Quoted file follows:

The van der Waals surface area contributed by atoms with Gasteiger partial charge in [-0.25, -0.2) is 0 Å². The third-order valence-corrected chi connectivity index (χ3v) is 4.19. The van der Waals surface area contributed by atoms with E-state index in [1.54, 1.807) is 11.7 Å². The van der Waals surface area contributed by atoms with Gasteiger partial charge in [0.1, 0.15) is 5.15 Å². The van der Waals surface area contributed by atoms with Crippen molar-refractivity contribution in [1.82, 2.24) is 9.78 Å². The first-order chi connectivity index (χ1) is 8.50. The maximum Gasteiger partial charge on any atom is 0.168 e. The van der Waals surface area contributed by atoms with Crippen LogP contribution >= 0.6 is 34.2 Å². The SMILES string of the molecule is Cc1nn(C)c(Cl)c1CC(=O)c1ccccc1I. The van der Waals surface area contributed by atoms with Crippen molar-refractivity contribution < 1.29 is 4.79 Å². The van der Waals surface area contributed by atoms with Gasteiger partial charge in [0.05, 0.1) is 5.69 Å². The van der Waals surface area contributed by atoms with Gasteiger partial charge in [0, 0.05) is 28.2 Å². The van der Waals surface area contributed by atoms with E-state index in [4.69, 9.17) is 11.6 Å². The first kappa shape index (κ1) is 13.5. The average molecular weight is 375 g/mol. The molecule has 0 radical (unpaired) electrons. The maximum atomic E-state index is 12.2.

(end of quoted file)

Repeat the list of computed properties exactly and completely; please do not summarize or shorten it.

The van der Waals surface area contributed by atoms with Gasteiger partial charge in [-0.25, -0.2) is 0 Å². The third-order valence-corrected chi connectivity index (χ3v) is 4.19. The van der Waals surface area contributed by atoms with E-state index in [1.54, 1.807) is 11.7 Å². The van der Waals surface area contributed by atoms with Gasteiger partial charge in [0.1, 0.15) is 5.15 Å². The van der Waals surface area contributed by atoms with Crippen molar-refractivity contribution in [1.82, 2.24) is 9.78 Å². The first-order chi connectivity index (χ1) is 8.50. The maximum Gasteiger partial charge on any atom is 0.168 e. The van der Waals surface area contributed by atoms with Crippen LogP contribution >= 0.6 is 34.2 Å². The SMILES string of the molecule is Cc1nn(C)c(Cl)c1CC(=O)c1ccccc1I. The van der Waals surface area contributed by atoms with Crippen molar-refractivity contribution < 1.29 is 4.79 Å². The van der Waals surface area contributed by atoms with Gasteiger partial charge in [0.05, 0.1) is 5.69 Å². The van der Waals surface area contributed by atoms with Gasteiger partial charge in [0, 0.05) is 28.2 Å². The van der Waals surface area contributed by atoms with E-state index in [4.69, 9.17) is 11.6 Å². The first kappa shape index (κ1) is 13.5. The average molecular weight is 375 g/mol. The molecule has 0 radical (unpaired) electrons. The maximum atomic E-state index is 12.2.